I bought a couple of singles today…they turned out to be almost unplayable but they were in battered, though really good, record company generic sleeves. I know these were designed to be seen with labels visible in the centre…but the sleeves often become detached from the 45s that are supposed to be in them and so I thought it might be interesting to look at these overlooked objects in isolation. I wish the first CBS sleeve had contained a Thelonius Monk record and I am pretty sure I don’t own anything on the Rocket label. Here are 18 pulled out randomly…
Jeremy Deller in conversation with Laura Snapes in the Wolfgang Tillmans; 2017 exhibition. In a room kitted out with equipment provided by Tillmans from his own Berlin gallery for ‘optimum listening’. An entertaining choice of music and it did sound really good despite its origins in a laptop. The room itself though was a reminder of how important the environment is to listening…harsh lighting, acoustic panels, institutional carpet…it felt like attending a seminar. Deller was aware of this and tried to change the atmosphere by asking people to sit on the floor and, unsuccessfully, asking that the lighting should be changed. Easy to link this to Tate Modern’s often bland display policy that can seem like the lowest common denominator rather than elegant simplicity.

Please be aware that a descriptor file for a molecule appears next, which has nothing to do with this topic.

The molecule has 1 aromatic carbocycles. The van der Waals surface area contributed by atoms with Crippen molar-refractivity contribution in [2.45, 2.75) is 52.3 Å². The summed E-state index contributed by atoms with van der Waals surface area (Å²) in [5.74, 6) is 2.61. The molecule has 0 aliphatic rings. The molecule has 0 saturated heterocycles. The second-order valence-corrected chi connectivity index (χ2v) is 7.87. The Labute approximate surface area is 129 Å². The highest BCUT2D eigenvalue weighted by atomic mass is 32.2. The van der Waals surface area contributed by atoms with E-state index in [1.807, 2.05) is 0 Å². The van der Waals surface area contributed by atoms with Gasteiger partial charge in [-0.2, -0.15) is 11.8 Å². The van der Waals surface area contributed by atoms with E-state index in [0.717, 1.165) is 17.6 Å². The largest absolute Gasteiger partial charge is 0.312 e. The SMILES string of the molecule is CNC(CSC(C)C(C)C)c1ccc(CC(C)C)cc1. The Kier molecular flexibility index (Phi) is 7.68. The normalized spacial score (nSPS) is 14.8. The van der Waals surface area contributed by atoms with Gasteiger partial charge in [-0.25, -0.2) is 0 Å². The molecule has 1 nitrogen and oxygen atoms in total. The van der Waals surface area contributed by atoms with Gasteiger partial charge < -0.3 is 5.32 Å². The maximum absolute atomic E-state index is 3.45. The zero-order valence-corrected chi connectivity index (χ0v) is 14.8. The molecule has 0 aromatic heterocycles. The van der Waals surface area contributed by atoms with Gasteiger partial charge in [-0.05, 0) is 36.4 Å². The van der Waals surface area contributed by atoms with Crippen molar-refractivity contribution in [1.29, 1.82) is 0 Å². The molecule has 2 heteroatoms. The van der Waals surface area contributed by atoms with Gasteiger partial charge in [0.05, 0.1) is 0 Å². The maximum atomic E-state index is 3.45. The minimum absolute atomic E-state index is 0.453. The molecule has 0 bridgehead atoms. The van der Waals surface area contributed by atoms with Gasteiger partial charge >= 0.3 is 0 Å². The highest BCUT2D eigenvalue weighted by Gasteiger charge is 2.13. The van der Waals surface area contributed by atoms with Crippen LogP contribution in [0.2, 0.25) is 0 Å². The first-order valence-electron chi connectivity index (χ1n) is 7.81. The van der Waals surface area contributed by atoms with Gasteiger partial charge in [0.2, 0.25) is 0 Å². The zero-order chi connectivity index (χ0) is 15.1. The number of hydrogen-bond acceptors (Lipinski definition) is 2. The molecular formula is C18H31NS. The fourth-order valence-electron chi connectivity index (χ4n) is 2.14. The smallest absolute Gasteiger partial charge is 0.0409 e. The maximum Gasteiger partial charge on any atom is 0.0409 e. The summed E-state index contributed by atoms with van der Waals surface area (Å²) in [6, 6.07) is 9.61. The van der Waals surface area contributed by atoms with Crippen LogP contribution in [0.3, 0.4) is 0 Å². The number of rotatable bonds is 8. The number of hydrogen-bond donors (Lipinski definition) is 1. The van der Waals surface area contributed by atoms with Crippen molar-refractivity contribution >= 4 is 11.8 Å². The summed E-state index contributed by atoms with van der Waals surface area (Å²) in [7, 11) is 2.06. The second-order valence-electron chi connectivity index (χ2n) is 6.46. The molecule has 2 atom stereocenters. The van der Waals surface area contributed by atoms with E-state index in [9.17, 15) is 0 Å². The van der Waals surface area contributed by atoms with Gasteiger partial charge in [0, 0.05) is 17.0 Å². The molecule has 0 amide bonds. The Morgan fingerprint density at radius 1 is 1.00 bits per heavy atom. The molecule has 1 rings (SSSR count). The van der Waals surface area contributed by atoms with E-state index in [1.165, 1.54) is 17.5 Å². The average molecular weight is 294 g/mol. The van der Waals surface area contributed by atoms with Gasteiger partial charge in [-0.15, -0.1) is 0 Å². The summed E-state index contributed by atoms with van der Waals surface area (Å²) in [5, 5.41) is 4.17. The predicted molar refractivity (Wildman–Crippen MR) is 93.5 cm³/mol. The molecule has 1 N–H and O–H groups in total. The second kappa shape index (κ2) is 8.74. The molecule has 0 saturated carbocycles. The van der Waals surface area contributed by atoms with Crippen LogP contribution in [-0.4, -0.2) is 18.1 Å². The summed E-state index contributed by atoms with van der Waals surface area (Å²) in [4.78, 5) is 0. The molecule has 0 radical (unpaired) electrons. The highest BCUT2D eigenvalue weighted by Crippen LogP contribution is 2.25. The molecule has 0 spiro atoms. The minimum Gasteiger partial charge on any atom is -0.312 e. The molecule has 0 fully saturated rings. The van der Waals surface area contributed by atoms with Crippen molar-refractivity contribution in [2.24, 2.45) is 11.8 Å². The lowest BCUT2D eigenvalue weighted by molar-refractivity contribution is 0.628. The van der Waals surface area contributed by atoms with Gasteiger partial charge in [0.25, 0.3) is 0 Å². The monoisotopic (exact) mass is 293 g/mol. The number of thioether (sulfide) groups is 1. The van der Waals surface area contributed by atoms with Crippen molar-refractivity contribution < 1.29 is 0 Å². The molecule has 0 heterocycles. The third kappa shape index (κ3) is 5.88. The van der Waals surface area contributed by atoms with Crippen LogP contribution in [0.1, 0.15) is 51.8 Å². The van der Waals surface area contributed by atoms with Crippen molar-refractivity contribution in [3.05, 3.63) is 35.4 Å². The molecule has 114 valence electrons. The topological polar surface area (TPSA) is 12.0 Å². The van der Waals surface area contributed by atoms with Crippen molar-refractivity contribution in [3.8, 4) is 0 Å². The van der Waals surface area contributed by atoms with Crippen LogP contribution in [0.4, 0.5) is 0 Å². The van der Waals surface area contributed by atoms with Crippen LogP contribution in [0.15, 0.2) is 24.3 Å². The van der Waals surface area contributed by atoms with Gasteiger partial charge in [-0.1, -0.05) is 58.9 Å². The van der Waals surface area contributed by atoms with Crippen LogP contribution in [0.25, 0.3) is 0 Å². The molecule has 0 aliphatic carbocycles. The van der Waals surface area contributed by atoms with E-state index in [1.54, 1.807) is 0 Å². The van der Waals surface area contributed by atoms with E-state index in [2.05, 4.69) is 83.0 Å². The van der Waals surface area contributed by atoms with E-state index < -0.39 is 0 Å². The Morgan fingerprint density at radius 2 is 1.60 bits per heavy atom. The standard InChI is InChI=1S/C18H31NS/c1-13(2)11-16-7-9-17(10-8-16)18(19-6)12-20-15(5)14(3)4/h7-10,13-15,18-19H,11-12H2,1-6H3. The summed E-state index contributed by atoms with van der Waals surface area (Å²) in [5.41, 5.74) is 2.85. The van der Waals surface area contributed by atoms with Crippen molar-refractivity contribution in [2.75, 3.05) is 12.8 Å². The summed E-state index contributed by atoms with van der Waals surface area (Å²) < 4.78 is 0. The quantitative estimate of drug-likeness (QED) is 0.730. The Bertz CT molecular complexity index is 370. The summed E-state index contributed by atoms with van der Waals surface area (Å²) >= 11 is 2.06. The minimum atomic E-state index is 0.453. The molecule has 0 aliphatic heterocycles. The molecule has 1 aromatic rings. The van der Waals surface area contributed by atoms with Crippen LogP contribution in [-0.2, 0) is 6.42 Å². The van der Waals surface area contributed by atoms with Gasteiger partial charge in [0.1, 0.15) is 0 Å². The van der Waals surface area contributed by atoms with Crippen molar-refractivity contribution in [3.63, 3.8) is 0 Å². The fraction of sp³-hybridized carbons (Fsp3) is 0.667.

Here is the playlist….each with a link to youtube.
Wednesday 22nd February at Cafe Oto. Alasdair Roberts with Stevie Jones and Alex Neilson.
One ‘real’ locked groove (Heaven 17 – 12″ of ‘Come Live With Me’:
and one ‘accidental’ locked groove (BBC Dance Orchestra -78RPM – ‘I Like Bananas (Because They Have No Bones):
Also, I just listened to this from King Gong on Discrepant. Recommended.
The drunk Totochabo spouts this ‘sham erudition’ in René Daumal’s A Night of Serious Drinking:
‘If it’s half-wits you want, you’d better go and look for them somewhere else, for we know jolly well that beneath the perceptible form of sound is hidden a silent essence. It is from this, this crucial point at which the kernel of the perceptible has yet to choose to be sound or light or something else, from this hinterland of nature where to see is to see sound and to hear is to hear suns, it is from this very essence that sound draws its power and its ordering force.’
(Translation by David Coward & E. A. Lovatt)
Hidden away in the extras of the BFI’s DVD of ‘The Great White Silence’, Herbert Ponting’s film of Captain Scott’s doomed Terra Nova Expedition to the South Pole, are two audio recordings. These recordings were done by Chris Watson in Scott’s hut at Cape Evans, Ross Island. This one was made at 10 pm on the 10th January 2010.
Before each of 3 performances at Café Oto last week, the four members of the Art Ensemble of Chicago stood and faced the audience in silence. These ‘silences’ lasted maybe only half a minute and were terminated by a single note played on the saxophone by Roscoe Mitchell. This drawing was done from memory but with my eyes closed.
From left to right: Roscoe Mitchell, Junius Paul, Hugh Ragin, Don Moye.
This is a complete sketchbook from 23rd January to 1st February 2017 in lieu of a longer text. James Moore and Marc Ribot playing John Zorn’s ‘the Book of Heads’ at The Stone (soon to close), New York. Simon Fisher Turner on laptop with Shiva Feshareki on turntables at Cafe Oto. Night One of The Art Ensemble of Chicago with Roscoe Mitchell, Hugh Ragin, Junius Paul and Don Moye also at Cafe Oto.